In any case, I only consider PrestoClassical in cases where the label itself does not make lossless audio file available. Hyperion, for instance, distributes FLAC files from their web site. I think I have gotten a FLAC file from DG, but it was a horrible ordeal, the worst web site design I can remember encountering.
« Last Edit: May 11, 2018, 09:35:56 AM by Baron Scarpia »

Online Zeus

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Re: The Classical Download Thread
« Reply #851 on: November 15, 2018, 07:42:04 AM »
eMusic has finally exploded.

eMusic, one of the pioneers of the musical download business, seems to have finally gone kaput, at least insofar as their selection of classical music is concerned.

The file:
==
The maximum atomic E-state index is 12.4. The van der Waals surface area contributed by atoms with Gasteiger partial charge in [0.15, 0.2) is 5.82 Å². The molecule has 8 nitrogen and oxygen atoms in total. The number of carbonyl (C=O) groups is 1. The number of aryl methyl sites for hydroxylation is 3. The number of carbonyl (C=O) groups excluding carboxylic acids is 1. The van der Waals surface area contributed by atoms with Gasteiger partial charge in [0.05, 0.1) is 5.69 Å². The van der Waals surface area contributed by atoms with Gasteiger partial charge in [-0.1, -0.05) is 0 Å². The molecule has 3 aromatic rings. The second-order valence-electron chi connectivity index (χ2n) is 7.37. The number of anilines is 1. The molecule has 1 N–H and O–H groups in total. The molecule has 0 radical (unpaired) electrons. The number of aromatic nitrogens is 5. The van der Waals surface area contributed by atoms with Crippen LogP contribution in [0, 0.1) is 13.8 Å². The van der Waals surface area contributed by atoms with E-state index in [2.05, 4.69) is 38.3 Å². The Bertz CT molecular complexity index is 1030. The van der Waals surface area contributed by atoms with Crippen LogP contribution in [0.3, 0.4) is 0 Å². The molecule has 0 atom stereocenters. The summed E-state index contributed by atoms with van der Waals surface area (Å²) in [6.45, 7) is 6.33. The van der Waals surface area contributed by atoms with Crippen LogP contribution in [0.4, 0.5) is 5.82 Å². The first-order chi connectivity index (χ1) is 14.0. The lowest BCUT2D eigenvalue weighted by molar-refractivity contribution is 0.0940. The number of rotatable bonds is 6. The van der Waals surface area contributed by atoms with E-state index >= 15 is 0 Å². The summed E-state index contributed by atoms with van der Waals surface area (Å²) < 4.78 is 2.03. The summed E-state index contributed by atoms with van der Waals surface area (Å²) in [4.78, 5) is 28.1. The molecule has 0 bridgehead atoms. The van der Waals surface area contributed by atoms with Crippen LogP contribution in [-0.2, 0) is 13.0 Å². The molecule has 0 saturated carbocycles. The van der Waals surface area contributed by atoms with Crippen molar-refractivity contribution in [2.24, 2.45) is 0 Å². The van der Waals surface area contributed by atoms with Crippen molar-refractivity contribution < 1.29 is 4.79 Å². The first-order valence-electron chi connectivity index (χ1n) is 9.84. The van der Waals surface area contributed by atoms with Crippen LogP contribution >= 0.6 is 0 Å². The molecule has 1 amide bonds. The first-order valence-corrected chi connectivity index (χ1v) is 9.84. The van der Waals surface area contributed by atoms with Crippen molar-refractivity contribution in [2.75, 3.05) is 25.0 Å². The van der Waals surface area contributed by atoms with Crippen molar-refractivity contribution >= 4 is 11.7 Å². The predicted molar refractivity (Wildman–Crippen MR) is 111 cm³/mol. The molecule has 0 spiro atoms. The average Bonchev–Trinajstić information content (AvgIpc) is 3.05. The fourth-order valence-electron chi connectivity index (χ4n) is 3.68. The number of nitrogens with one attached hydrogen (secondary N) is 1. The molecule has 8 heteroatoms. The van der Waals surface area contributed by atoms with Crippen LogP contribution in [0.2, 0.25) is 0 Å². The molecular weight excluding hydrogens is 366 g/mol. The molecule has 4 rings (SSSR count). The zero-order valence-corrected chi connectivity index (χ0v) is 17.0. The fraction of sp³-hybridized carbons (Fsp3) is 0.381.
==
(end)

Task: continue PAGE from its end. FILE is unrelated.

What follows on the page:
A quick recap of their history to this point.  In the early years, they had a broad selection, but tracks were fairly low quality (ie less than 256 kbps).  A couple of years ago, they switched over to 320 kbps, which is good enough in my book, especially at the prices offered.  Typically albums were priced around $5 to $8 – ie competitive – but it was also possible to prepay for "booster packs" and thus get albums for roughly 50% off.

And the selection was very good too, at least for a time.  For a while, essentially all popular labels were available, excepting only the so-called "major" labels (DG, Decca, Sony, etc), and a few "independent" labels who have traditionally been rather reticent in the download business (Hyperion, DHM, MDG, etc).

The upshot was that almost all the latest releases were available for download in good quality for about $3 a disc.  Note also that double albums were often mis-priced as single albums.

Accordingly, I gorged.  For the last couple of years I've been buying about 200 albums a year – which is a lot for me – but at $3 per album, that's just $600 for year or $50 per month.  Less than I spend on coffee, I'm sure.